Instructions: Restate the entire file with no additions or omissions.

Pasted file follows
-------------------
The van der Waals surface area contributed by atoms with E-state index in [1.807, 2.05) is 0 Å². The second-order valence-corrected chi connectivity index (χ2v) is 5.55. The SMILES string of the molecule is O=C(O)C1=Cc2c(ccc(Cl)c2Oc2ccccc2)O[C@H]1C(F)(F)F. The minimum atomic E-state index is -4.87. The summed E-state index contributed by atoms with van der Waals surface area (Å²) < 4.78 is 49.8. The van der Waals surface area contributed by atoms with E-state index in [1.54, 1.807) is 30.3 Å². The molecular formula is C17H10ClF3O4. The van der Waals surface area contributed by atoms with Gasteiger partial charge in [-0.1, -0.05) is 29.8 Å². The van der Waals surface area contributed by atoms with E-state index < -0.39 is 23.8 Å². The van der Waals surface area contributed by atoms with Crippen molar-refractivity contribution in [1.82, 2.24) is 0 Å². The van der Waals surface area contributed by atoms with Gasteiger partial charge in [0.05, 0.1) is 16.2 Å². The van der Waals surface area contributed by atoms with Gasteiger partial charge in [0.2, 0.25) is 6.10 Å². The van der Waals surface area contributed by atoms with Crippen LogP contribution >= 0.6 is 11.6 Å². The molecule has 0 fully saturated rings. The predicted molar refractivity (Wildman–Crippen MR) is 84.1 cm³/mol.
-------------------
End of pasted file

The van der Waals surface area contributed by atoms with E-state index in [1.807, 2.05) is 0 Å². The second-order valence-corrected chi connectivity index (χ2v) is 5.55. The SMILES string of the molecule is O=C(O)C1=Cc2c(ccc(Cl)c2Oc2ccccc2)O[C@H]1C(F)(F)F. The minimum atomic E-state index is -4.87. The summed E-state index contributed by atoms with van der Waals surface area (Å²) < 4.78 is 49.8. The van der Waals surface area contributed by atoms with E-state index in [1.54, 1.807) is 30.3 Å². The molecular formula is C17H10ClF3O4. The van der Waals surface area contributed by atoms with Gasteiger partial charge in [-0.1, -0.05) is 29.8 Å². The van der Waals surface area contributed by atoms with E-state index < -0.39 is 23.8 Å². The van der Waals surface area contributed by atoms with Crippen molar-refractivity contribution in [1.82, 2.24) is 0 Å². The van der Waals surface area contributed by atoms with Gasteiger partial charge in [0.05, 0.1) is 16.2 Å². The van der Waals surface area contributed by atoms with Gasteiger partial charge in [0.2, 0.25) is 6.10 Å². The van der Waals surface area contributed by atoms with Crippen LogP contribution >= 0.6 is 11.6 Å². The molecule has 0 fully saturated rings. The predicted molar refractivity (Wildman–Crippen MR) is 84.1 cm³/mol.